Downing Street hints at funding boost for social care systems
"Under threat" social care systems in certain areas of England are set to receive a funding boost from the Government, Downing Street has indicated.
Communities Secretary Sajid Javid will announce on Thursday measures to help areas where social care provision is facing "severe pressures".
It comes after town hall chiefs said they had discussed proposals with ministers to increase council tax bills in England to fill a black hole in funding for adult social care which could otherwise reach £2.6 billion by 2020.
Theresa May's official spokeswoman said the issue provoked the "lengthiest discussion" among ministers at Tuesday's Cabinet meeting.
They agreed that the "long-running" issue needs medium and long-term solutions and that "money alone won't fix the problem", the spokeswoman said.
She went on: "There was a discussion about the variation in provision, differentiation between councils were highlighted, and the need to recognise that it is possible to provide high quality social care within existing budgets if reform was followed through.
"But also agreement that in some areas the ability to provide social care for local communities is under threat and Thursday's announcement on the local government finance settlement will address this issue while making clear the need for reform.
"The PM emphasised the importance of finding a long-term, sustainable way of addressing the issue."
Asked whether councils in under-pressure areas would be given the freedom to increase the 2% "social care precept" charge on council tax, the spokeswoman said: "I suggest you wait for Thursday's announcement."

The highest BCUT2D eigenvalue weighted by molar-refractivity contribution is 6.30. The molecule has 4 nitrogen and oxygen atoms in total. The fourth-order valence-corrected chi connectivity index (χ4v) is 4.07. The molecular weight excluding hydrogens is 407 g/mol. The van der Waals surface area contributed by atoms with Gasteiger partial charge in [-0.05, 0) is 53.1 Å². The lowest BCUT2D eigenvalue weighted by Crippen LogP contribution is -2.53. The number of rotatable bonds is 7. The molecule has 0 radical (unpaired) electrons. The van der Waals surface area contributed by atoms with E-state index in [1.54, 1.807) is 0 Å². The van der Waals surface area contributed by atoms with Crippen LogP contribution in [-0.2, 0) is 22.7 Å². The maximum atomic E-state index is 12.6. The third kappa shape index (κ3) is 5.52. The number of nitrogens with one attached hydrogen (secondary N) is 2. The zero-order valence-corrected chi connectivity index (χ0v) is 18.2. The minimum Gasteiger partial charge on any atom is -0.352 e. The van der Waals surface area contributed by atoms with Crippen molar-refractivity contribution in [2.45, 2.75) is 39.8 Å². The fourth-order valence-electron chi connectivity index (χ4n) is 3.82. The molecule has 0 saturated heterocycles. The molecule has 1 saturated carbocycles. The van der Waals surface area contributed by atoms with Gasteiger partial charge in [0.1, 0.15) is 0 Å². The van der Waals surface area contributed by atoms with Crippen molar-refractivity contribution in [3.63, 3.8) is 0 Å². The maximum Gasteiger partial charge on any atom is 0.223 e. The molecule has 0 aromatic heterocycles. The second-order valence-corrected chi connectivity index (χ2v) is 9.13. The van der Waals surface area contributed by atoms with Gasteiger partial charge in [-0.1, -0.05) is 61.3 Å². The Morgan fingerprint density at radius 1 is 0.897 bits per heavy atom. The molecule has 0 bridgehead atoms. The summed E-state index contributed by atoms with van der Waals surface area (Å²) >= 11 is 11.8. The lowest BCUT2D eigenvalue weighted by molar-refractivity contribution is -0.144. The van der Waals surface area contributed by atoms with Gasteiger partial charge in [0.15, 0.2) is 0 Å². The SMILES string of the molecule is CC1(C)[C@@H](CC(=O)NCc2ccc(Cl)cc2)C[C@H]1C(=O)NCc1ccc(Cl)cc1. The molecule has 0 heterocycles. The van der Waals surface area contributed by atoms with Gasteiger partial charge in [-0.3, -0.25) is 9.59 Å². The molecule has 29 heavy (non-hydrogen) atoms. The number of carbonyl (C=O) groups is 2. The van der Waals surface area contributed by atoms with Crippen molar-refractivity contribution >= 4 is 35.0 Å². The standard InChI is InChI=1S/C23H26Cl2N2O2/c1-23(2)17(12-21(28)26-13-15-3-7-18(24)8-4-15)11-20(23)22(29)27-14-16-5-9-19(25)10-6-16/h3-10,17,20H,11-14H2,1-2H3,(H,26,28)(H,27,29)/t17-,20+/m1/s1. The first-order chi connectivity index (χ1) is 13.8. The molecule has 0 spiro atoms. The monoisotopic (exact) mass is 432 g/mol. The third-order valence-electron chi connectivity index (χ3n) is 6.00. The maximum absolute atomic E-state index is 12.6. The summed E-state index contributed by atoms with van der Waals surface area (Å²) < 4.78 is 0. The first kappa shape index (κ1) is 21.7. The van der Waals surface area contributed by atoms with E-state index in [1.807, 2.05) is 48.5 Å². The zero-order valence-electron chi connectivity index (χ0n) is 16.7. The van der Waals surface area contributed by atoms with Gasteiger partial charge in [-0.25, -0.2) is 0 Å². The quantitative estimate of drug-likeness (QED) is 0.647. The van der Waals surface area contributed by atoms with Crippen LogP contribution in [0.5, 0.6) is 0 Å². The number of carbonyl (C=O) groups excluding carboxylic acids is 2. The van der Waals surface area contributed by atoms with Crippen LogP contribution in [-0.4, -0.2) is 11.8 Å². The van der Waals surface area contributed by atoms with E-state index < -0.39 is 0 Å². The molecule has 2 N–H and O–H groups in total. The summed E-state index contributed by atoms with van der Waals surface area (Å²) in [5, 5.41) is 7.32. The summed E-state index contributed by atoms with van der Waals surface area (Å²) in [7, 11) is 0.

It comes after Tory former pensions minister Baroness Altmann said funding for Britain's "Third World" social care system should be prioritised over the foreign aid budget.
The call was echoed by Tory MPs Philip Davies and Peter Bone, who urged a rethink on the commitment to spend 0.7% of national income on overseas aid while the elderly at home are in need.
The comments came as a law firm said a growing number of ageing parents are signing legal documents effectively stating they would rather die than see "excessive" care home fees plunder their children's inheritance.
And Chancellor Philip Hammond denied the Prime Minister blocked him from announcing new funds for social care in last month's Autumn Statement.
The Daily Mail quoted Lady Altmann as saying: "The needs of our vulnerable elderly must come first before prioritising the needs of people elsewhere.
"It is important for us to be a global leader in helping poverty-stricken and Third World countries - but what we mustn't forget is that we have the equivalent of poverty-stricken and Third World social care here."
Paul Gotch, a lawyer with JMW Solicitors, said concerns over care costs were raised by nearly all the firm's clients this year who signed lasting power of attorney documents.
He said: "Without doubt, the most common theme in discussions is a desire to refuse prospective treatment should they become incapacitated because they realise how the costs of care could drastically affect the amounts which they can pass on to their families.
"It amounts to a declaration that they would rather end their lives than become a financial burden to their loved ones."
Labour has accused the Government of unfairly "dumping" the funding crisis on council tax-payers and demanded to know why ministers had not "fought harder to get extra, vital funding for social care" in the Autumn Statement.